Today the Church remembers and brings to mind the first Martyrs of Rome. I have to say that it never ceases to amaze me how the Lectionary or Calender of the Saints interact with what the Spirit is doing in the world. I suspect there is something about the promise in the 10th Canticle (Quaerite Dominum Isaiah 55:6-11) of God's Word not returning to Him empty at work here.
Sunday night I was with a discussion group on the impact of the Church on the culture and vice versa. It was lead by my new friend Seth, and he gave a panoramic sketch of the Church since her beginnings to the modern day. The following discussion was lively and informative.
One of the discussion areas was on the early Church and how the people interacted with the culture of Rome that they found themselves in. And so today as the Church Universal remembers those who went before in Rome, perhaps it would do well to consider their lives.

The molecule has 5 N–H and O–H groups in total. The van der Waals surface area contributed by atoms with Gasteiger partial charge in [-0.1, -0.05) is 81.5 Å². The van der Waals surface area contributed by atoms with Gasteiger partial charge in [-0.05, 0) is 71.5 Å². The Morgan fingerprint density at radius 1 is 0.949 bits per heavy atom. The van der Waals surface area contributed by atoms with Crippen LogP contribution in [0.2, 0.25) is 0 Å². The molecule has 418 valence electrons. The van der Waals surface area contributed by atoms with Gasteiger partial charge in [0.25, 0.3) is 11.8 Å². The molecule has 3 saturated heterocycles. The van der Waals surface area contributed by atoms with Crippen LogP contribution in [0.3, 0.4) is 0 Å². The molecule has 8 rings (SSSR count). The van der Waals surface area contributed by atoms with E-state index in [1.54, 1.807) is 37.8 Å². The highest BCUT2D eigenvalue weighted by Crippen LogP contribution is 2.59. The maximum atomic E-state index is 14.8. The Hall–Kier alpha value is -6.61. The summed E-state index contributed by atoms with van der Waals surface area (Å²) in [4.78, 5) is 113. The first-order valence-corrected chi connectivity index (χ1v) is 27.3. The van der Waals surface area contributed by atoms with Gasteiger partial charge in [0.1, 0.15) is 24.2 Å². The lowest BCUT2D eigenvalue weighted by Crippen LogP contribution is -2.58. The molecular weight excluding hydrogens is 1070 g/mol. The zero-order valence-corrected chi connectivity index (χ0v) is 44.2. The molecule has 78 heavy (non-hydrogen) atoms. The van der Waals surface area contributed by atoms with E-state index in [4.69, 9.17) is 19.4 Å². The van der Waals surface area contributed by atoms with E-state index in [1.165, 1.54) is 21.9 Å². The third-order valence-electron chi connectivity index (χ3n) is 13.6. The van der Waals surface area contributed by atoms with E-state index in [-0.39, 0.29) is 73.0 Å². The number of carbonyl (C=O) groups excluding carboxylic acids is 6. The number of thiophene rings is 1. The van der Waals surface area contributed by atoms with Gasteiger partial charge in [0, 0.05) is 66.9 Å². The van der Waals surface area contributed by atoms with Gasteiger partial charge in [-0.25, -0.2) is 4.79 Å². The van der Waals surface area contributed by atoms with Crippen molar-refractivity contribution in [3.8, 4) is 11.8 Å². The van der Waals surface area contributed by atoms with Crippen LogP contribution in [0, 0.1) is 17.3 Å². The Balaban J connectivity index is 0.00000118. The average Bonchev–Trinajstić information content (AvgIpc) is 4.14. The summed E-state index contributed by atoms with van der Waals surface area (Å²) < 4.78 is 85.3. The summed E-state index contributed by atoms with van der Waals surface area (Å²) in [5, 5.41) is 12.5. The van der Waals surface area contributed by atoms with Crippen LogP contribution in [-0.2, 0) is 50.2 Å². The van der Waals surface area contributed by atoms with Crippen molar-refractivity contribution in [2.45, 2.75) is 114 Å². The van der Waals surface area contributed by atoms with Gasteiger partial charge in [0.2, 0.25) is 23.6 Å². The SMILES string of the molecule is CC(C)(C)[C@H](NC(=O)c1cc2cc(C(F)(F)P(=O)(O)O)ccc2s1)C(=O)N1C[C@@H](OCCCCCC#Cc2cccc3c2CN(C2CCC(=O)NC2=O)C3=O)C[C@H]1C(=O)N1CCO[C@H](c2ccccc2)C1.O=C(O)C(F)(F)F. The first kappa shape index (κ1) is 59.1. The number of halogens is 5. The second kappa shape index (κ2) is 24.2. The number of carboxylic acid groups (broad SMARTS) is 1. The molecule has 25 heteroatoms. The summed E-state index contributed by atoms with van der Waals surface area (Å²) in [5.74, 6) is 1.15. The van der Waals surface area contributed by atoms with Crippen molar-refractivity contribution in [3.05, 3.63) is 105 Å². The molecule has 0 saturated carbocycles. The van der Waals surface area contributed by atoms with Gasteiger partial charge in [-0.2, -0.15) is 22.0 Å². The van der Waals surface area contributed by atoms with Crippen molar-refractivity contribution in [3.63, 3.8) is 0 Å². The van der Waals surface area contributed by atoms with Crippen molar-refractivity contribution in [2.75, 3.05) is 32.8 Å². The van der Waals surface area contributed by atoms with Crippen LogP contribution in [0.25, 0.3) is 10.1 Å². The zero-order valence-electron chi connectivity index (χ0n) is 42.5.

We know from the Christian Scriptures that there were followers of Jesus in Rome very early on. They were there even before Paul came in around 60 A.D. We know that some sort of disturbances happened in 50 A.D. or so, when the Emperor Claudius expelled the Jews from Rome due to problems caused “caused by the certain Chrestus” as the historian Suetonius tells us. I wonder what those disturbances were? But then under the Emperor Nero in 64 A.D. there came a horrific persecution.
Wooden Rome burned terribly that year and many so distrusted their own Emperor that they speculated that he had set the fire to clear central Rome for a grand palace for himself (and he did, in fact build the "Golden House" on the ruins). To divert the blame Nero accused the Christians, and began such a persecution that even Romans felt sorry for them.
We have no idea how many died. We are pretty sure that St. Peter and Paul were probably among those lost in this bloodbath. We do know that their example did in fact, begin the change of the culture of Rome and paved the way for the eventual triumph of the Faith.